Can Detroit Be Saved? - Page 6 of 8

Can Detroit Be Saved?

Surprisingly, Big Tobacco could well lend a hand to Motown’s efforts. In the mid-1990s, Michigan joined 45 other states to sue the tobacco industry seeking compensation for healthcare expenditures for ailments arising from tobacco use. Michigan’s initial payment from the tobacco industry was $104.5 million, to be followed by $279 million to $365 million annually for 24 years. The state securitized those settlement dollars to create a $2 billion fund to invest in alternative energy, advanced manufacturing, homeland security/defense, and life sciences over a 10-year period.

Repairing the School System

As one would imagine, a full economic turnaround is not only decades in the making but also rife with challenges. Perhaps the biggest in the case of Detroit is the poor educational attainment of its residents. Metropolitan areas that succeed tend to have a thriving central city with a highly educated population. In Detroit, roughly 11% of residents 25 years and older have a bachelor’s degree. Grimes says: “If you look at Seattle it’s over 50%; Boston is over 40%. It’s really important to have an educated population in your central city and Detroit does not have that.”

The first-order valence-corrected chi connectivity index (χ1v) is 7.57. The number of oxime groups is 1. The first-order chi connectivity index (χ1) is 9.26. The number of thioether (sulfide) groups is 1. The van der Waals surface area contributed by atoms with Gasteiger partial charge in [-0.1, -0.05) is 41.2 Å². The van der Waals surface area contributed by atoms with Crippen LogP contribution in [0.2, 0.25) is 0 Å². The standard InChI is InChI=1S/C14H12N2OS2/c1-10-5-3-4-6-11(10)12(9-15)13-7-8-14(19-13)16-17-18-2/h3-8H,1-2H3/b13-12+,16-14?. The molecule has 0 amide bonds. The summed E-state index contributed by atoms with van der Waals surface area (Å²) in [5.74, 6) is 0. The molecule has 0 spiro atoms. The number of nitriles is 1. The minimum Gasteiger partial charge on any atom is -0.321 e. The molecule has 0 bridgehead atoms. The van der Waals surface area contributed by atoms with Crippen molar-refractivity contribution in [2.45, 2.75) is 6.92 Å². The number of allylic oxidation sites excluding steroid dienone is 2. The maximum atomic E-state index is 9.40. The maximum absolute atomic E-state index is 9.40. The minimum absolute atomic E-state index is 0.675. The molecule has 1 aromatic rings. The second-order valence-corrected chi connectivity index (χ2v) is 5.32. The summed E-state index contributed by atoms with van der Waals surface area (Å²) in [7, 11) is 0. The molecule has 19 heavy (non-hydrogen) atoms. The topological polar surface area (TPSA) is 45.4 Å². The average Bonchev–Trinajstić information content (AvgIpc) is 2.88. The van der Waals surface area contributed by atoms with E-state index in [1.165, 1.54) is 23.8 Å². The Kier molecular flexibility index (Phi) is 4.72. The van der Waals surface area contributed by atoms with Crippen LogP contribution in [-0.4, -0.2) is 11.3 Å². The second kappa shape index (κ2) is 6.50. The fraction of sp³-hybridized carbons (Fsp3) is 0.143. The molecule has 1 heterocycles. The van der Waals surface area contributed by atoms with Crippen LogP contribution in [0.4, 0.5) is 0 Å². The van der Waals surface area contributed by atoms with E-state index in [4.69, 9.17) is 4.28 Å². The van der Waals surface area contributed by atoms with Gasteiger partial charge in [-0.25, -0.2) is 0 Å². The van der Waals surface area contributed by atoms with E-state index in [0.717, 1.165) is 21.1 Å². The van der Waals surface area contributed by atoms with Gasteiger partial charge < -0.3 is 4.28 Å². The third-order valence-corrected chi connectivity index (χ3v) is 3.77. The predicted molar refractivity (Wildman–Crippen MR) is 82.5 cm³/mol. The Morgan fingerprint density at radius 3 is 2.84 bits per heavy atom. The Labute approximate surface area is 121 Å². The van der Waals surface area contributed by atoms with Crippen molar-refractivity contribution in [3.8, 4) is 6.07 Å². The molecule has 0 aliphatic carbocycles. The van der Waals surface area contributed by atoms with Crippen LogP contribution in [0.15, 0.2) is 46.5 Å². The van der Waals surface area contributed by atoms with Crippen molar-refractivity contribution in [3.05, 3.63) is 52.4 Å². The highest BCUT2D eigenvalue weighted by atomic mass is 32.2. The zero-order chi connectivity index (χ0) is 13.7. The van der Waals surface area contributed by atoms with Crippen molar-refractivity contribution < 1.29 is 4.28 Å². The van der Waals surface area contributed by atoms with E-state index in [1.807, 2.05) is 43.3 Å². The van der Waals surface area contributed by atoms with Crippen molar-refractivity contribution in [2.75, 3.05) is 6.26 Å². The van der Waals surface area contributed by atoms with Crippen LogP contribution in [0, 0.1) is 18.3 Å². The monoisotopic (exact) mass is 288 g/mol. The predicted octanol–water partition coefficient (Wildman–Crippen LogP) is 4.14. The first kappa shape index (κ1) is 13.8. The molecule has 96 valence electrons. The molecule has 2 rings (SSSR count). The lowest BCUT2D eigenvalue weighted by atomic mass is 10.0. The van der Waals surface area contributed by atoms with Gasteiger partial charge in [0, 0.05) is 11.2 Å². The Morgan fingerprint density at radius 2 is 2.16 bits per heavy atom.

Illustrating this point, an April 2009 study by the EPE Research Center, a division of the nonprofit Editorial Projects in Education Inc., ranks Detroit’s graduation rate 48th out of the 50 largest cities–ahead of only Cleveland and Indianapolis. Some 27% of its students dropped out in 2008, and only a fraction of its high school graduates go on to college or technical school. This is a serious issue for a city whose workforce may not be ready for industries policymakers are hoping to attract. Granholm is trying to address it statewide by offering scholarships to every student in Michigan who graduates from high school. “We’ll give them a $4,000 scholarship to college, which is essentially two years of community college tuition here,” she says. “No matter where you are, no matter where you live, we want to double the number of college graduates, which is part of the strategy to diversify our economy.”

In response to the school system’s projected $259 million budget deficit following years of mismanagement, Granholm appointed Robert C. Bobb as emergency financial manager for the Detroit Public School System earlier this year. He assumes full financial authority for a school district with a sharp decline in student enrollment and poor academic performance. To solve its fiscal problems, Bobb may be forced to file Chapter 9 bankruptcy (the chapter of the Bankruptcy Code providing for reorganization of municipalities). He believes that to resolve long-term financial issues, the school system must “put in place, aggressively and urgently, methods for 21st century teaching and learning.”